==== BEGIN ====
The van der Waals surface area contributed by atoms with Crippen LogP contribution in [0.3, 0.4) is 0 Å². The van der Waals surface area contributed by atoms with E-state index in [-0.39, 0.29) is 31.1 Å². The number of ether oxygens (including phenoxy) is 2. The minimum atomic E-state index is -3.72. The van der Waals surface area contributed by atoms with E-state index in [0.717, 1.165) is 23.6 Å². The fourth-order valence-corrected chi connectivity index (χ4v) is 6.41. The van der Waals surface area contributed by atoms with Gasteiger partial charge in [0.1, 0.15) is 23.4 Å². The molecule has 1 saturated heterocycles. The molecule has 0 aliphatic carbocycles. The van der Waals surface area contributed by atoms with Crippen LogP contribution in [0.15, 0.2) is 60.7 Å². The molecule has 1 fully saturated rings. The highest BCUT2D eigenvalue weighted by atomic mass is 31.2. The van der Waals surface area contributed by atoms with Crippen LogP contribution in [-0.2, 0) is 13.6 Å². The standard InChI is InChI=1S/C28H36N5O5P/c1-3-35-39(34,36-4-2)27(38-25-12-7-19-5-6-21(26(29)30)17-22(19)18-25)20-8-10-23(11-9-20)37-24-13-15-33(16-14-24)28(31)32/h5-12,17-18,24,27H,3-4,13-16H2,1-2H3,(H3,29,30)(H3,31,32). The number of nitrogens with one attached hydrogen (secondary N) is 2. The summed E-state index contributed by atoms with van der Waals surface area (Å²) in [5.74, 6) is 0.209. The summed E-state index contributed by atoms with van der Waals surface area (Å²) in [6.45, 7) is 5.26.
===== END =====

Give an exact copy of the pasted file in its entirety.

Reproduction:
The van der Waals surface area contributed by atoms with Crippen LogP contribution in [0.3, 0.4) is 0 Å². The van der Waals surface area contributed by atoms with E-state index in [-0.39, 0.29) is 31.1 Å². The number of ether oxygens (including phenoxy) is 2. The minimum atomic E-state index is -3.72. The van der Waals surface area contributed by atoms with E-state index in [0.717, 1.165) is 23.6 Å². The fourth-order valence-corrected chi connectivity index (χ4v) is 6.41. The van der Waals surface area contributed by atoms with Gasteiger partial charge in [0.1, 0.15) is 23.4 Å². The molecule has 1 saturated heterocycles. The molecule has 0 aliphatic carbocycles. The van der Waals surface area contributed by atoms with Crippen LogP contribution in [0.15, 0.2) is 60.7 Å². The molecule has 1 fully saturated rings. The highest BCUT2D eigenvalue weighted by atomic mass is 31.2. The van der Waals surface area contributed by atoms with Crippen LogP contribution in [-0.2, 0) is 13.6 Å². The standard InChI is InChI=1S/C28H36N5O5P/c1-3-35-39(34,36-4-2)27(38-25-12-7-19-5-6-21(26(29)30)17-22(19)18-25)20-8-10-23(11-9-20)37-24-13-15-33(16-14-24)28(31)32/h5-12,17-18,24,27H,3-4,13-16H2,1-2H3,(H3,29,30)(H3,31,32). The number of nitrogens with one attached hydrogen (secondary N) is 2. The summed E-state index contributed by atoms with van der Waals surface area (Å²) in [5.74, 6) is 0.209. The summed E-state index contributed by atoms with van der Waals surface area (Å²) in [6.45, 7) is 5.26.